Social Media: is it friend or foe?
The friendly aspect is the ability to reach a variety of people immediately. Social Media is one of the most cost-efficient methods of marketing. It is a great way to connect to people in your area and attract new patients, but it can become your foe if you, as a healthcare provider, ignore your obligations to protect health information.
For your social media activity to be compliant, you need to have a thorough understanding of what is considered protected health information (PHI) and the rules for obtaining a Business Associate Agreement. Protected Health Information can be something as simple as first name, last name, and email address if it is combined with the provider’s name and/or clinic. There are 18 identifiers for Individually Identifiable Health Information that must be considered when using social media applications.
The other consideration is the Business Associate Agreement requirement. The HIPAA Privacy Rule requires that a covered entity (provider) obtain satisfactory assurances from vendors (business associates) that ensure they will appropriately safeguard any PHI they receive on behalf of the clinic. It must be in writing in the form of a Business Associate Agreement. The agreement must state that the vendor has implemented a program similar to yours to identify PHI, protect it, and manage any risk. DO NOT share PHI or provide access to PHI to someone outside of your workforce without a signed agreement in place.
According to a recent AMA report on Social Media titled Why Can’t We Be Friends, “The use of social media in the healthcare setting raises a number of professionalism issues including concerns related to privacy and confidentiality; professional boundaries; recruitment; the integrity, accountability, and trustworthiness of health care professionals; and the line between professional and personal identity.”
How can you Grow your social media presence?
Growing your social media presence is not impossible, nor is it wrong, but you must control the content and the interactions with customers (patients). Everyone on your staff should have a clear understanding of what can and cannot be posted on your social media site. Review the 18 identifiers with your staff and role-play different scenarios using a variety of posts and responses. We find that most providers are careful not to post PHI but fall short when responding to and commenting on posts made by others.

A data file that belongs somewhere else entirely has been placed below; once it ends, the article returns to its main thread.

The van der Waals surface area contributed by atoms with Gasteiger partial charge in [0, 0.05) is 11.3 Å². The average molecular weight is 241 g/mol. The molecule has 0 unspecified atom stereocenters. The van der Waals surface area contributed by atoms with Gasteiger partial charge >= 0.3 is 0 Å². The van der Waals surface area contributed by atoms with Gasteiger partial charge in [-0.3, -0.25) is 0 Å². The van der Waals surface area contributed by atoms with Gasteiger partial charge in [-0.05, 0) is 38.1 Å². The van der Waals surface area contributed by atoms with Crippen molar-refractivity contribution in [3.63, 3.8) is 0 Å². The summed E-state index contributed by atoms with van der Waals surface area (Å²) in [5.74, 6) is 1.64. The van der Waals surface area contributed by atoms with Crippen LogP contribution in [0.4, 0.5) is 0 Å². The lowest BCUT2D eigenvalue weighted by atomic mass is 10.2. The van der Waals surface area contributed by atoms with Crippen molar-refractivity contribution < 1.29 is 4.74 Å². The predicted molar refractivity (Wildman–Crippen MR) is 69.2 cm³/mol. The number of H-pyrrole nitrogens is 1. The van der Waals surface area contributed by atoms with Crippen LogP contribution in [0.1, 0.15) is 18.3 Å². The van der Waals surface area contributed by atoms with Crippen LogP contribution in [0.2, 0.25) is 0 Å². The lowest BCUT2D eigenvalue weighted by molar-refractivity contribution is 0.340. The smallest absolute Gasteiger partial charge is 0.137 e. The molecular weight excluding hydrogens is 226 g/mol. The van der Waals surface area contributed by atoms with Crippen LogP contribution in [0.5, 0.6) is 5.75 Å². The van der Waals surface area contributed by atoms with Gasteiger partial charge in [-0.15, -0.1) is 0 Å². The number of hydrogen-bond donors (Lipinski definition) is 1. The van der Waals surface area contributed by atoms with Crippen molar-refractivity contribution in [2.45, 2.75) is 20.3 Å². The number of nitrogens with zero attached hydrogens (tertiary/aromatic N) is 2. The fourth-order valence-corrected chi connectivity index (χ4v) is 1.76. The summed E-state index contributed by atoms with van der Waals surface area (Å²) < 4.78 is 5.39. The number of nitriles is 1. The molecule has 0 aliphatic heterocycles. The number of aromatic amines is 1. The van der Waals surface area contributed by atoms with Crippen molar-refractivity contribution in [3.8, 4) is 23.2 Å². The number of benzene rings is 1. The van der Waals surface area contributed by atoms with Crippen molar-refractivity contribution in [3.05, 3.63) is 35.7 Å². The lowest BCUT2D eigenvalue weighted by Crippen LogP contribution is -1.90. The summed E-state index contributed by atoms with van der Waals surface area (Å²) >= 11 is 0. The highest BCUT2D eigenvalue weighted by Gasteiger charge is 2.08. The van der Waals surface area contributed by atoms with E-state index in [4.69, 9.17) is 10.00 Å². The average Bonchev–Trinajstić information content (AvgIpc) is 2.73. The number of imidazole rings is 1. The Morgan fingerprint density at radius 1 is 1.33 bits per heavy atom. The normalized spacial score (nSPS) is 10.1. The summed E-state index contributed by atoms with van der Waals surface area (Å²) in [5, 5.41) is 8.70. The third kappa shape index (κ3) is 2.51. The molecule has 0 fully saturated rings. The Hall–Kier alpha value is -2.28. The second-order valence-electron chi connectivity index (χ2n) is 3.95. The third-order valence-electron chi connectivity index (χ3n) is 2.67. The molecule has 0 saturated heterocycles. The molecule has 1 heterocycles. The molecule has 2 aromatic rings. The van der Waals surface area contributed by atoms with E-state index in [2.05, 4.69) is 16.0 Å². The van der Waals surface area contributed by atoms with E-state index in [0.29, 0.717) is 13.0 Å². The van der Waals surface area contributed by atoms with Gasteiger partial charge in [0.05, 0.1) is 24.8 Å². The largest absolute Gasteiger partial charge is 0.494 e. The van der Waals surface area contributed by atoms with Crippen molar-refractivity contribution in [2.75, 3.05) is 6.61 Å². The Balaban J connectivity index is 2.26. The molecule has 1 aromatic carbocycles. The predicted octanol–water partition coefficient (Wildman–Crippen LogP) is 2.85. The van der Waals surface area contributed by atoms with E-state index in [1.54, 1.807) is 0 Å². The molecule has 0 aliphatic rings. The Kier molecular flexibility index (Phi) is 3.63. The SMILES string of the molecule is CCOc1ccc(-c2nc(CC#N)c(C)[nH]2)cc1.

Some tips for building a compliant social media account:
- Never discuss a patient’s past or pending treatment.
- Avoid addressing an individual directly; rather, use broad statements such as ‘most patients’ or ‘most individuals.’
- Do not use your social media page to contact or respond to a patient, even if it’s just about an appointment.
- Interact and respond to posts using a compliant platform such as your practice management secure portal messaging or by sending an encrypted email.
- Remember, if the information can be linked back to the individual patient, you have failed to protect PHI.
What can you share?
Simply put, anything that does not identify an individual patient. Go ahead and post that wellness tip! If you have a new staff member, introduce them on social media. If you are offering a new type of treatment or service, go ahead and post it. If you are offering additional services such as vitamin supplements, Pilates, or yoga—this is a great place to share that information.
Be aware that the following social media applications will not sign Business Associate Agreements: Facebook, Instagram, LinkedIn, Twitter, Yelp, and Facebook Pixel. Most of these companies add their own disclaimer that you must acknowledge, such as, “You are responsible for your use of the Services and for any Content you provide, including compliance with applicable laws, rules, and regulations.” We recommend that you tread lightly when it comes to responding to Yelp comments. We have found most of the costliest HIPAA violations for providers reside there.
Social Media can be your friend IF you develop clear marketing policies and guidelines for those responsible for managing your account(s). Your plan should include a variety of scripts, optional responses, posting, and review times. Make sure you manage your account access as you would your practice management software. It will help you minimize the chance of a rogue employee posting items on your social media page that have not been approved. Keep in mind that all HIPAA violations have some impact on your clinic, but a mistake on social media can be devastating to your reputation. Be very careful to prepare your posts according to HIPAA guidelines.
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